But surely most Vals is danced on the first beat of three only, whereas Viennese Waltz is always danced on each beat. That makes a huge difference to the 'speed' of the dance.

    I'd love to try leading fleckerls with a follower, perhaps pursuading her that it was new form of giro? Not at 230 bpm, though!
     
  12. newbie

    newbie Well-Known Member

    Find a video of a vals danced by Julio Balmaceda. It must look like this.
     
  13. AndaBien

    AndaBien Well-Known Member

    Yes, of course. Beats 2 or 3 often are used also, but it's probably not often that all three beats would be used, and certainly not continuously.
     
  14. Peaches

    Peaches Well-Known Member

    Not in my experience. IME, vals is danced to anything and everything. Sometimes just the 1, sometimes the 1 and 3...or 1 and 2...or on half beats to emphasize various things...or or or... Kinda like tango and milonga, unsurprisingly.
     
  15. Mladenac

    Mladenac Well-Known Member

    I had musicality class on vals.

    And it was playing with 1 2 3 beats. It was fun.
    how to interpret and play.
    Put white plastic glasses and red onto white to mark the beat.
    Play and see what you can find. :banana:
     
  16. ant

    ant Member

    Originally Posted by UKDancer [​IMG]
    But surely most Vals is danced on the first beat of three only

    I think you would nearly always dance on the 1 beat. I regually come across dancing on the 1,2 or 1,3 or 1,2,3. I have not come across dancing on the 2 or 3 or 2,3 before but I suppose that is possible.




    but I have not come across dancing on the half beat before and other variations implied in the above post, I find these difficult to conceptulise. Indeed the arguement always seems to be whether it is correct to call dancing on the 1,2 or 1,3 double time or not.
     
  17. Steve Pastor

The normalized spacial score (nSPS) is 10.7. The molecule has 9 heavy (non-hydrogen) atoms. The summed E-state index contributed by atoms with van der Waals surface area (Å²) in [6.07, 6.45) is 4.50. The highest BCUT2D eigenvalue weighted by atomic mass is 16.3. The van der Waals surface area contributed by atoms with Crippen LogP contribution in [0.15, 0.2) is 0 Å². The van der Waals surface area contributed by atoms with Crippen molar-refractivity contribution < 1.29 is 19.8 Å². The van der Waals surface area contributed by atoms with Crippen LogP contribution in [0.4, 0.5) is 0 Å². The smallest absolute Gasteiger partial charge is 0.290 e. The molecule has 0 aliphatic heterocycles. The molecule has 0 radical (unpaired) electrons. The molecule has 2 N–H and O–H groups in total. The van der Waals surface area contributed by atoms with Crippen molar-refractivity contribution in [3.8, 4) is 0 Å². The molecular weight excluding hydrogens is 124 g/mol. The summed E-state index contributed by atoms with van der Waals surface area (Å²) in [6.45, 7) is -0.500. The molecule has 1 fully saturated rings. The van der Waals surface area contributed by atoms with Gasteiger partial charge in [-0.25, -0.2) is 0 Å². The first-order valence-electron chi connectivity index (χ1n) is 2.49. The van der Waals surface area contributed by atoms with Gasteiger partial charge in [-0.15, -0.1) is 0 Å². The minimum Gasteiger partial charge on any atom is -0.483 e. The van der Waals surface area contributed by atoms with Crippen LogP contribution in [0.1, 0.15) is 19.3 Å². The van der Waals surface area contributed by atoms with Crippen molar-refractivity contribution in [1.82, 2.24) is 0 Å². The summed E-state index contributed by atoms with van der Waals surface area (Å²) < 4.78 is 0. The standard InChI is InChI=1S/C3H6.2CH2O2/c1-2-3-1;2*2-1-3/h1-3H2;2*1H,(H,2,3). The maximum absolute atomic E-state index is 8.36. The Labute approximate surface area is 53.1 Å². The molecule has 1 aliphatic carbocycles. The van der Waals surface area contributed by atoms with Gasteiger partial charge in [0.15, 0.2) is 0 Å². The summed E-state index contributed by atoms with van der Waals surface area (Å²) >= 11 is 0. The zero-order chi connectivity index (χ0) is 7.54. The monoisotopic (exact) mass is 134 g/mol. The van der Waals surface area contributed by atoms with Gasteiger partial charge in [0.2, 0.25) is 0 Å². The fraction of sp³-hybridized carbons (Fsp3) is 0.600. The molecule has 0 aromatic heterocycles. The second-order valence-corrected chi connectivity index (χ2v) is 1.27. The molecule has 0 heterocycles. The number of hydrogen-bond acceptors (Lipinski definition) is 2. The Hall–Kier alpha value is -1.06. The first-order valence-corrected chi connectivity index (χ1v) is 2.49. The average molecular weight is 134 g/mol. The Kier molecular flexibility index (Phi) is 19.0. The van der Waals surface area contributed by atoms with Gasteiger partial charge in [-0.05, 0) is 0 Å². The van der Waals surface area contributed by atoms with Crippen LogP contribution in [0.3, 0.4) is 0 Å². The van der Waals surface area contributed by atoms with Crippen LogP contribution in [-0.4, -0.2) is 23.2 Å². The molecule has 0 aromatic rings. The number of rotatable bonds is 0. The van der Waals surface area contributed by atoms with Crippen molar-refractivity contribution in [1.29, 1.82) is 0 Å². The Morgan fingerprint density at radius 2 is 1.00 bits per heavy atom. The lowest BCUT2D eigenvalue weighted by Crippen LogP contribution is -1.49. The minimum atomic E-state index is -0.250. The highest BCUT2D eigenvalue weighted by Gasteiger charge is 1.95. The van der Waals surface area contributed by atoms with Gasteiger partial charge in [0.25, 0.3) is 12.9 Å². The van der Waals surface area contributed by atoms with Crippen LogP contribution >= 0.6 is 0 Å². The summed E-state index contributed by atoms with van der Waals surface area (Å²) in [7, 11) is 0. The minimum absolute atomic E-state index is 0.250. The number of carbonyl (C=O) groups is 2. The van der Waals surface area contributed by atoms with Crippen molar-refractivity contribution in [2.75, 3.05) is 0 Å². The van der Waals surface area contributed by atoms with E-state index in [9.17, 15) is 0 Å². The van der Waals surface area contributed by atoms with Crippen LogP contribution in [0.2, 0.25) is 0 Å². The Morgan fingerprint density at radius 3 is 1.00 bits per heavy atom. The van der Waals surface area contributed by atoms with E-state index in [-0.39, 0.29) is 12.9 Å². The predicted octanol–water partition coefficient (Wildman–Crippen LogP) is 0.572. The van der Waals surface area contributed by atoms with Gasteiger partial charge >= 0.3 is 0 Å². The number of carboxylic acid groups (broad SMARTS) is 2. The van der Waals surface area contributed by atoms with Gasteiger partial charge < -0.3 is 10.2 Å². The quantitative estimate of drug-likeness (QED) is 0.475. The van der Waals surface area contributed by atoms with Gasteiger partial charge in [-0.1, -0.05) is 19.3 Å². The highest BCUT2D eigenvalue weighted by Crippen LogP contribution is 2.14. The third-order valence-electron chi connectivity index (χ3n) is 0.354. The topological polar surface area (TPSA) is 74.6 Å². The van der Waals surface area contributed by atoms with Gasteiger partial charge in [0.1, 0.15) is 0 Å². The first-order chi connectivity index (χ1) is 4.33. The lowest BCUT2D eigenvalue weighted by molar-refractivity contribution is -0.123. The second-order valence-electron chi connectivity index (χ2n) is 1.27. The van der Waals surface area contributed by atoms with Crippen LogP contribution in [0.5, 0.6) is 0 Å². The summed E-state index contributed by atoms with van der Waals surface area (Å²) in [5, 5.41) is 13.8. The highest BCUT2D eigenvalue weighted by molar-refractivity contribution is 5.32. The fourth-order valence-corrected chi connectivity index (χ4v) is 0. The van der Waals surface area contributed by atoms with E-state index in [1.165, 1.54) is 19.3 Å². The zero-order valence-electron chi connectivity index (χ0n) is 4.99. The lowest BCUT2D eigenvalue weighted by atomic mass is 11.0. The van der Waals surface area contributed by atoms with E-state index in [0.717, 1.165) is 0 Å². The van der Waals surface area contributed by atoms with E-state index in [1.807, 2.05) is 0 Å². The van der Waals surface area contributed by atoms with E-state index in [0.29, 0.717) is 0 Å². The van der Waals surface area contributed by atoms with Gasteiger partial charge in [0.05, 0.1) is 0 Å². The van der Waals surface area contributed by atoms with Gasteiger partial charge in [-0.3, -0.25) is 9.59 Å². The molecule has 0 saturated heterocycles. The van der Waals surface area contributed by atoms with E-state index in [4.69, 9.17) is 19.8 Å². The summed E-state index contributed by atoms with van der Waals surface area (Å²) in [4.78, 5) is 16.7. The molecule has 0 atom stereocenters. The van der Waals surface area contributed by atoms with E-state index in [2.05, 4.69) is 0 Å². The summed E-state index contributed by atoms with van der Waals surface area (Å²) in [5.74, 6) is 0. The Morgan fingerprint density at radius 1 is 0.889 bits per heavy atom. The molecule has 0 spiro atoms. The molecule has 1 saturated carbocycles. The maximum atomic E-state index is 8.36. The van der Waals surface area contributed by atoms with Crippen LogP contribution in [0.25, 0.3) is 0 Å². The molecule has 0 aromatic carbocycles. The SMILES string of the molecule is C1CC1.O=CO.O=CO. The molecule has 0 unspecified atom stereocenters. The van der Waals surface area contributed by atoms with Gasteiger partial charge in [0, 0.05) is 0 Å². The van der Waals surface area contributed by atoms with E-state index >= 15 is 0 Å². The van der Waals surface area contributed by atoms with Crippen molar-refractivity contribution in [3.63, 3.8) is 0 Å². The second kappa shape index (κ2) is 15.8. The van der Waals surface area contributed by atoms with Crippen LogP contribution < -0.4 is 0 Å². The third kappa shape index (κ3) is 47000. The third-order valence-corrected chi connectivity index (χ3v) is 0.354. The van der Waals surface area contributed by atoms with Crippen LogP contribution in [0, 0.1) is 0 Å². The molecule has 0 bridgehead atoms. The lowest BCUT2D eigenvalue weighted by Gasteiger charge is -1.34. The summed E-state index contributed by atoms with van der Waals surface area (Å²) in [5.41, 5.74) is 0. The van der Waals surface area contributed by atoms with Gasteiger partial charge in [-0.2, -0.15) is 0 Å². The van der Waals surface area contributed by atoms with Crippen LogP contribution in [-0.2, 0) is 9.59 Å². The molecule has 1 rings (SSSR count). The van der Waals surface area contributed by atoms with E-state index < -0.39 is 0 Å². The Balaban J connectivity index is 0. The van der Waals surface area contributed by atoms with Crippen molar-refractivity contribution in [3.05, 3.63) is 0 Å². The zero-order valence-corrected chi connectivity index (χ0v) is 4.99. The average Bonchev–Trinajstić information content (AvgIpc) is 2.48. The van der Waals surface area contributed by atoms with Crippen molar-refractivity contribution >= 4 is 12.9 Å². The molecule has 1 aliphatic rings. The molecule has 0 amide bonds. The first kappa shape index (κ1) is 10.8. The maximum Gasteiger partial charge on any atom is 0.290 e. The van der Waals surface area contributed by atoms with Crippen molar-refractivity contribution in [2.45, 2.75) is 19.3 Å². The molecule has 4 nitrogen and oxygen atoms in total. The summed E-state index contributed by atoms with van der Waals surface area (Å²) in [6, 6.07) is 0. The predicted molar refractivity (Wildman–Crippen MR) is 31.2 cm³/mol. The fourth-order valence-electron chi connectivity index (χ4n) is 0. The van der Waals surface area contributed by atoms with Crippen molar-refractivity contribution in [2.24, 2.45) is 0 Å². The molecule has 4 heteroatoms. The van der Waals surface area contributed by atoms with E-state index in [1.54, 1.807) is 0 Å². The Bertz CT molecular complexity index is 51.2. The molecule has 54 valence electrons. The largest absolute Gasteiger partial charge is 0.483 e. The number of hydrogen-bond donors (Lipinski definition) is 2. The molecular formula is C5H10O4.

Steve Pastor Moderator Staff Member

    Sweet!
    Milonga and Vals are my two favorite flavors of the AT experience. Some posts have touched on some of the reasons already.

    Does anyone teach Vals?
    In 2004 Steven Payne in Portland, OR taught a 5 week long course titled "Turns and Vals Musicality" at Alex Krebs' Tango Berretin. Steven has not been teaching classes for several yeears now. I think this is a great loss to the Portland AT community.
    I haven't been watching the classes offered, so I can't say what is being taught, or not taught today.

    "Ballroom" waltz used to be more varied, making use of with the canter rhythm and the single step or "Hesitation waltz". The time period was the early 1900s, but I can't even give you a decade or decades.

    For what ever reason that versitility has been retained in Argentine vals and the dancing associated with it.
     
  18. Ampster

    Ampster Active Member

    Yes, and no. It depends on the music, the mood, and the conditions on the floor. Sometimes, you can do this, sometimes, you dance on each beat, sometimes every other beat applies, sometimes you ignore the beats and dance to the rhythm, sometimes you do all of these several times in the space of one song while going slow because the floor is packed. Then, you keep this up with a partner for one tanda (a set of four songs)

    My point is, "Vals" (not ballroom) is more dynamic, and would be be difficult to put into stringent ballroom rules for it to work. That's where the improvisation comes in handy.
     
  19. opendoor

    opendoor Well-Known Member

    What on earth is tango vals?

    Don´t know if I got you right. What do you mean with "another"? different, perhaps? The problem is, that vals hasn´t got a different rhythm. Vals is a dance of it´s own, with a totally different appeal.

    In this sense I cannot agree with the title of your thread, at all! Vals argentino isn´t Tango stepping in 3/4 signature!
     
  20. AndaBien

    AndaBien Well-Known Member

    The Hesitation Waltz was popular in the Ragtime era, 1900 to 1914 (WWI). There were a few other hesitations also, besides the full measure hesitation. There were some other variations on the waltz, including the Boston and I think a 5-count waltz.